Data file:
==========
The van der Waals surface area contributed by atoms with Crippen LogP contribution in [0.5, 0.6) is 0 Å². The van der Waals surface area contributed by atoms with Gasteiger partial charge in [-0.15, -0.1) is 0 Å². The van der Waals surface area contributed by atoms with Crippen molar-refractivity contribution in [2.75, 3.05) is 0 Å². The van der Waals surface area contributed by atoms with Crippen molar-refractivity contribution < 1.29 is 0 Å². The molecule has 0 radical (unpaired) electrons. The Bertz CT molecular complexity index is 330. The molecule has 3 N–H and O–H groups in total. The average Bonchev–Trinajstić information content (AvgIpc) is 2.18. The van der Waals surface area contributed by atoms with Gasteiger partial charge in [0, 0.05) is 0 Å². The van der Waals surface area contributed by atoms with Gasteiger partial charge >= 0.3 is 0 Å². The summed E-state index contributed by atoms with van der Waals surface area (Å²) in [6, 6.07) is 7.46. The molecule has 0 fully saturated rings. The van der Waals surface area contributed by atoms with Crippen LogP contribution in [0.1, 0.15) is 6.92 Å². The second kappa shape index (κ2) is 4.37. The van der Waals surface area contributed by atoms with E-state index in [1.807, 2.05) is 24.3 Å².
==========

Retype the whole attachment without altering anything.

The van der Waals surface area contributed by atoms with Crippen LogP contribution in [0.5, 0.6) is 0 Å². The van der Waals surface area contributed by atoms with Gasteiger partial charge in [-0.15, -0.1) is 0 Å². The van der Waals surface area contributed by atoms with Crippen molar-refractivity contribution in [2.75, 3.05) is 0 Å². The van der Waals surface area contributed by atoms with Crippen molar-refractivity contribution < 1.29 is 0 Å². The molecule has 0 radical (unpaired) electrons. The Bertz CT molecular complexity index is 330. The molecule has 3 N–H and O–H groups in total. The average Bonchev–Trinajstić information content (AvgIpc) is 2.18. The van der Waals surface area contributed by atoms with Gasteiger partial charge in [0, 0.05) is 0 Å². The van der Waals surface area contributed by atoms with Gasteiger partial charge >= 0.3 is 0 Å². The summed E-state index contributed by atoms with van der Waals surface area (Å²) in [6, 6.07) is 7.46. The molecule has 0 fully saturated rings. The van der Waals surface area contributed by atoms with Crippen LogP contribution in [0.1, 0.15) is 6.92 Å². The second kappa shape index (κ2) is 4.37. The van der Waals surface area contributed by atoms with E-state index in [1.807, 2.05) is 24.3 Å².